Critics of Tether have long questioned whether the stablecoin was fully backed 1:1 with dollars, as the company long insisted. The NYAG case revealed that Tether had loaned a big chunk of its capital reserves to Bitfinex, an exchange with overlapping management and owners, leaving the coin only 74 percent collateralized by cash and equivalents.
None of this seems to faze the Moscow traders or their Chinese clients.
“Nobody actually cares if tether is backed or not,” says Konstantin Plavnik, chief operating officer of Moscow-based crypto derivatives exchange Xena. Confidence in Tether’s solvency relies on long-time habit and convenience: this market needs tether, so tether is trusted.
OTC traders also point out that USDT’s daily volume exceeds its supply in circulation several times over, which indicates that people turn the token around multiple times during the day. For example, according to CoinMarketCap, on July 29, the 24-hour volume of USDT was recorded at $17.5 billion, while the total supply was just around $4 billion.
The turnaround of tether is fast, so for the merchants using the token for remittances, whether it’s worth something or not matters only within one day. Large batches of USDT get transferred to China overnight and then exchanged for yuan, crypto entrepreneurs in Moscow told CoinDesk.
“USDT will stay propped by the power of habit and trust of its users,” said Vladislav Bulochnikov, the head of product at crypto wallet app provider Chatex. “Even if it loses half of its backing — it’ll still be out there.”
Skirting capital controls
Stepping back, the Chinese government maintains strict capital controls, limiting the amount of foreign currency anyone can buy or sell to $50,000 a year. People can apply for an additional quota, but still the amount of currency they can buy and sell will be limited. In this situation, some Chinese have opted to use crypto to move money across the border, Bloomberg reported in 2017.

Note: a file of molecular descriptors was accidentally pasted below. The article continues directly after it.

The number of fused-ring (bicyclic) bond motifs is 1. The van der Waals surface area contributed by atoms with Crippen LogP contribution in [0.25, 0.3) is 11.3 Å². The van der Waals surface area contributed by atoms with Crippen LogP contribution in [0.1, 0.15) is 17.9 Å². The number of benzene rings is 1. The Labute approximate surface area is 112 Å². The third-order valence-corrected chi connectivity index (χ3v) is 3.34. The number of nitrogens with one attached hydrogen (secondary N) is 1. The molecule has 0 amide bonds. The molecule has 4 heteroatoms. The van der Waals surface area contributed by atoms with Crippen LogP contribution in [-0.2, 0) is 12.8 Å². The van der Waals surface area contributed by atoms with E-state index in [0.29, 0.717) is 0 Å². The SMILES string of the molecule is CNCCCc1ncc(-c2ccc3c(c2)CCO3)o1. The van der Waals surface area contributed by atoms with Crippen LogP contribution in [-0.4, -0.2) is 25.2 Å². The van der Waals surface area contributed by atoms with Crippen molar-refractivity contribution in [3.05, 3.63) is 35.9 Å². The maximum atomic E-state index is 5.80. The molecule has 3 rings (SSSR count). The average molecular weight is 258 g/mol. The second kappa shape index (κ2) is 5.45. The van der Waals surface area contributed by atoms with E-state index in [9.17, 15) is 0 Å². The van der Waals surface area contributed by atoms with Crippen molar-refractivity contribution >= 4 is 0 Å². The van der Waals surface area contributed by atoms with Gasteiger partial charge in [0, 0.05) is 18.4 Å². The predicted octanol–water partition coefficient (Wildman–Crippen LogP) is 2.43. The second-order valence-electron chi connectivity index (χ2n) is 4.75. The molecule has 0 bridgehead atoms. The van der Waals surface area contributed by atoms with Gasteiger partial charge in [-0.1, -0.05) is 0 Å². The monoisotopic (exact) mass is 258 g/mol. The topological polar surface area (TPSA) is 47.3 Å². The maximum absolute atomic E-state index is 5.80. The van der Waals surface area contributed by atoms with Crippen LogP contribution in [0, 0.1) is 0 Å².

The fact that Chinese merchants bringing cheap goods to Moscow’s shopping malls use crypto to move money around was all but officially recognized by the Russian authorities last year.
Several large malls in the city account for around $9.5 billion of unregulated cash flow monthly, and most of the merchants are from China, said Yuri Polupanov, the Bank of Russia’s head of financial monitoring and currency control, during an event hosted by Thomson Reuters in Moscow in April 2018.
These malls, located inside huge warehouses on the outskirts of Moscow, host multiple retail stands, selling mostly clothing, usually for cheap and for cash. They are shopping Meccas for people who can’t afford to spend much on their wardrobes and avoid even mass-market chain stores.
“We see most of the revenue turned into cryptocurrency, which is not reported in any way at the moment,” Polupanov said at the Thomson Reuters event, according to the RBK news agency. “We see simultaneous transfers of that cryptocurrency via email to the homeland of those merchants and producers, and the following exchange of it for the local currency there.”
According to a March 2019 report in the Russian newspaper Novaya Gazeta, cash would be received at places like a hotel called “Druzhba” (“Friendship” in Russian), located next to the shopping mall named “Moscow.” Then this cash would be swapped for crypto and sent to Hong Kong.
The wholesale trade offices at Druzhba could be turning around $10 million to $12 million daily, Novaya Gazeta’s sources estimated.
The operations were ceased for a short time after police raided the hotel, along with the malls mentioned by the Bank of Russia, in March of this year.
Small crypto desks are still functioning at those malls, OTC trader Dobrynin believes, though they likely don’t provide the volumes merchants need.
Outside traders are often afraid to go to those areas to make deals as things can get dangerous there, he said, explaining:
“The personnel working there can sell somebody information about how much money you have, and some armed people can meet you on your way back. People go there only with armed bodyguards.”
Wolfie Zhao contributed reporting.
Russian ruble and Chinese yuan banknotes, image via Shutterstock